“That doesn’t happen overnight,” Tuxhorn said. “Architects and engineers are really busy. Between the subdivisions (I’m working with), there are seven main plans and couple had variations, so we’re talking about 10 plans — plus my home — so that’s 11 plans, and this for 50-60 homes. We can expedite the process, but it takes five to six months to get the architecture and engineering done, so that’s why weren’t not seeing houses.”

What’s helping builders involved with reconstruction of their developments of yesteryear is policy from local governments to speed processing of plans that were approved years earlier. Santa Rosa is allowing different approved floor plans for a neighborhood to be used, as long as it fits within constraints for a given lot in the development.

The Christophersons and Tuxhorns have updated some of their floor plans in burned communities to accommodate more of what modern homeowners want — living space, kitchens, bedrooms — and less of what they don’t, like dedicated dining rooms.

“What really matters is the height requirements and the setbacks,” Keith Christopherson said. “But no one has asked for two stories where they had single stories before. In a lot of cases, it’s the opposite. They want less square footage than was there before. When we get rid of all these rooms, they have more home, and it feels larger than higher-square-footage homes.”

But those who want changes to previous floor plans depends on the neighborhood and when the houes were built, he said. For example, owners in the Tuscany neighborhood at the top of the Fountaingrove area largely are sticking with the previous designs, because they were built a decade and a half ago, versus three decades ago as in Coffey Park. Christopherson Homes built as many as 300 homes in Fountaingrove.

And a number of owners in burned Coffey Park homes are concerned about the cost to rebuild, because the cost to replicate the previous design can make it higher than a new home, even though new homes cost more because of the complexity of design and systems that go into them, Christopherson said.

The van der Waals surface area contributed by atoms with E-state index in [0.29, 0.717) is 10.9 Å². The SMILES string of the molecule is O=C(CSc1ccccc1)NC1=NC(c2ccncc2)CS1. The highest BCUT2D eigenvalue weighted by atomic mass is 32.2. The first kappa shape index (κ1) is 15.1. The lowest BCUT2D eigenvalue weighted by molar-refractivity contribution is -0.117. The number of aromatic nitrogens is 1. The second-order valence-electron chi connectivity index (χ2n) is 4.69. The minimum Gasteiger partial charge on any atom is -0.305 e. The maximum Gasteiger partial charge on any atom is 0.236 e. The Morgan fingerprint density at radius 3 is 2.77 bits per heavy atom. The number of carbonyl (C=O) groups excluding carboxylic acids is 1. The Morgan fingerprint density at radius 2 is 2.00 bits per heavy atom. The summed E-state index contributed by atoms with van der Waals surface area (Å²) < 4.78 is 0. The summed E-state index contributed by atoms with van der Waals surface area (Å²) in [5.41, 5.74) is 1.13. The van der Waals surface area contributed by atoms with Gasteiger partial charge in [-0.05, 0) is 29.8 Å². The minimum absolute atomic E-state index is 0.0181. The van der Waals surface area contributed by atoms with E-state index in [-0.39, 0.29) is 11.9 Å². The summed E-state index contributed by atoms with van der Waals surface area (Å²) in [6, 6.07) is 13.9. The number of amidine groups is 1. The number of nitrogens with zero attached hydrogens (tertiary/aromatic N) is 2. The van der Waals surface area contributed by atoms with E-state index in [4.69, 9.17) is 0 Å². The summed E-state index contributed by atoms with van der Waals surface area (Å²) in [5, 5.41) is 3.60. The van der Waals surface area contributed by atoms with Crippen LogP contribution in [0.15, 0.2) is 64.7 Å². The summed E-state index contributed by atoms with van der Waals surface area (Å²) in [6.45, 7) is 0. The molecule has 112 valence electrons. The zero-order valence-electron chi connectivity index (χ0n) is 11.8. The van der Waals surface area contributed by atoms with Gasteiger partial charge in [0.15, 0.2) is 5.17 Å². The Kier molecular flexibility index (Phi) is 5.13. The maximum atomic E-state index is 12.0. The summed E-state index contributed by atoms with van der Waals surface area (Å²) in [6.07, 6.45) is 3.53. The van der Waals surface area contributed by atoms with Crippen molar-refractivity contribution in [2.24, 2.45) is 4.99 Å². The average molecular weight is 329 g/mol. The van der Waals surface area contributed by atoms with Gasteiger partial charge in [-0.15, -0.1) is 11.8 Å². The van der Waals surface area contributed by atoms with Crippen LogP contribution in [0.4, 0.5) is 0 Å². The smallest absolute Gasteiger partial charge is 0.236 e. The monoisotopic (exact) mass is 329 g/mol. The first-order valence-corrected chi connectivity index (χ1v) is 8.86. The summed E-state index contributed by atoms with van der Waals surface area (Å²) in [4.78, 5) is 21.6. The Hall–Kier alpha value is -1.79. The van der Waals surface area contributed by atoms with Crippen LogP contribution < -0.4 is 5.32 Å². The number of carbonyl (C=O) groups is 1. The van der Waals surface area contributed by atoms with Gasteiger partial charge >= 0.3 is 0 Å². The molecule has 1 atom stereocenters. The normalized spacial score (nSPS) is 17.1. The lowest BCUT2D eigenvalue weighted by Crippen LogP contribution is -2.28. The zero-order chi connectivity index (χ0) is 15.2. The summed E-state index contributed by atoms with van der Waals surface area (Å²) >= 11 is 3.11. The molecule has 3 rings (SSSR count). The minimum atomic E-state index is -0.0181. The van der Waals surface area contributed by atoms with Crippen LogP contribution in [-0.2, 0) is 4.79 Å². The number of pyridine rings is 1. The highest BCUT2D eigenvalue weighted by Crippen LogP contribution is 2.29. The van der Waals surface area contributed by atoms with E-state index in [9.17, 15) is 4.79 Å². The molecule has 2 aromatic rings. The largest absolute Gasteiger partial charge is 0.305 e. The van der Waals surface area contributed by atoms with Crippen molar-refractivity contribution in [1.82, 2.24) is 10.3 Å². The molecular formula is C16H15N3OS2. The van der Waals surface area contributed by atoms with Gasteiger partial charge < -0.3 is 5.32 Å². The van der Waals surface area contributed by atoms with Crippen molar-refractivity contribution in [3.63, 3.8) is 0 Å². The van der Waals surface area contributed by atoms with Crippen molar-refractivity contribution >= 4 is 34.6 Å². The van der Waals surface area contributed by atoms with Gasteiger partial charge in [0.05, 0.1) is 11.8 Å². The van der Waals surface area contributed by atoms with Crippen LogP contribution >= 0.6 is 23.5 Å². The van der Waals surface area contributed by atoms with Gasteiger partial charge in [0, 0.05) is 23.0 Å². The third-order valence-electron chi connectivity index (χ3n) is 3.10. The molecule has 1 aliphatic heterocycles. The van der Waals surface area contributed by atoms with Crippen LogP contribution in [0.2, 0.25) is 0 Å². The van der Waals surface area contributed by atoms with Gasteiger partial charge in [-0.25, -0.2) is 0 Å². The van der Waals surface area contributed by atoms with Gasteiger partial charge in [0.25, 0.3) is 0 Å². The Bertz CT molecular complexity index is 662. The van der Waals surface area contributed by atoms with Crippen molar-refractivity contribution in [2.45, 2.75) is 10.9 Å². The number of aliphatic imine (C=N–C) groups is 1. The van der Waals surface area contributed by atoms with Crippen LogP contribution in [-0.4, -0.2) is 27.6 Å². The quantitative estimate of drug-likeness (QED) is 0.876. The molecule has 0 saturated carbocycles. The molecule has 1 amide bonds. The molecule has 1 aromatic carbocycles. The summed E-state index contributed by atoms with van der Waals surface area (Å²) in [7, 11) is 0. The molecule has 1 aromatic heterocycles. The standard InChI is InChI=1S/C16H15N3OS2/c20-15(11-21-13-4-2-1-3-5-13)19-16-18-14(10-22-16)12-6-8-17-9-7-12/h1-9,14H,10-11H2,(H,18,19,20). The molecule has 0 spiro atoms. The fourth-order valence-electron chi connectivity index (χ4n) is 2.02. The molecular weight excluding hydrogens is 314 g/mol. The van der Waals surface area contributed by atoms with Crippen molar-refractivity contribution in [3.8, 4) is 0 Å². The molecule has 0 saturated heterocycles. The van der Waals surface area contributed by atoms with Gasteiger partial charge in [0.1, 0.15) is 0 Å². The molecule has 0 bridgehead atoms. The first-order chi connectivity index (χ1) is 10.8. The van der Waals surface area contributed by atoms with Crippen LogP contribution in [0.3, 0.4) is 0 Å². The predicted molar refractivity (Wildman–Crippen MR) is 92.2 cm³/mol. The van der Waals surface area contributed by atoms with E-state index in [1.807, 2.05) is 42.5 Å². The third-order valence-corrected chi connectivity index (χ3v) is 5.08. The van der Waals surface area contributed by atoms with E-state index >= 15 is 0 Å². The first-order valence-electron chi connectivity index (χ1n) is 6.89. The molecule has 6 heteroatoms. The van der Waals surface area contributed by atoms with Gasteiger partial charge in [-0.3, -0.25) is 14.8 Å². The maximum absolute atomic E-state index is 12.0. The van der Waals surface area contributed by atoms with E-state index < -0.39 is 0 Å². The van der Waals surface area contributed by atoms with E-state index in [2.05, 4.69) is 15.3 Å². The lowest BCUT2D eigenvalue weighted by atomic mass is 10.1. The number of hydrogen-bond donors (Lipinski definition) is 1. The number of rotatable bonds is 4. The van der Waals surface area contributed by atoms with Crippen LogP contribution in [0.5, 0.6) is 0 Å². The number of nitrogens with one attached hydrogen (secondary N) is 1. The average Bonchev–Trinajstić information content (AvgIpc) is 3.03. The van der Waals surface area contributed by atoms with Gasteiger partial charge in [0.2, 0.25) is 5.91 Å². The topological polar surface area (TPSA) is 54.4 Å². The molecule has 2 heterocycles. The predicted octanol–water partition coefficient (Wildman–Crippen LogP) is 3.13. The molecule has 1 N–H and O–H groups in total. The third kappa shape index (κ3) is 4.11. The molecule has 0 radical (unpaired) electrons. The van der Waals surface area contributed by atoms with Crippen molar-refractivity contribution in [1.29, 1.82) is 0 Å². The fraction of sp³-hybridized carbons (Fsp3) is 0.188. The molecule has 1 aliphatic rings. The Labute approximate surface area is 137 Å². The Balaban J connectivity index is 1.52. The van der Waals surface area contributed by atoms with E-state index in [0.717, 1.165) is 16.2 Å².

Keith Christopherson got into construction during high school and took it up as a vocation after graduation. After a stint in the Army, he returned home to a nation in economic recession. In 1976 he started working for a contractor in 1976 and four years later earned his own general contractor’s license.

But that was the early 1980s, and another period of economic recession had arrived. Christopherson had hung out his own shingle with a couple of partner builders who also had their own ventures.

After the 1980 and 1981–1982 recessions, his wife, Brenda, quit her job as a travel agent, which had been supporting the family and her husband’s solo enterprise, to take up marketing and sales for the family building business, Christopherson Construction. In 1987, the following year, the name changed to Christopherson Homes.

That company built developments in Sonoma, Marin, Napa, Solano, Sacramento, El Dorado, and Glen counties.

Jeff Quackenbush (jquackenbush@busjrnl.com, 707-521-4256) covers the wine business and commercial construction and real estate.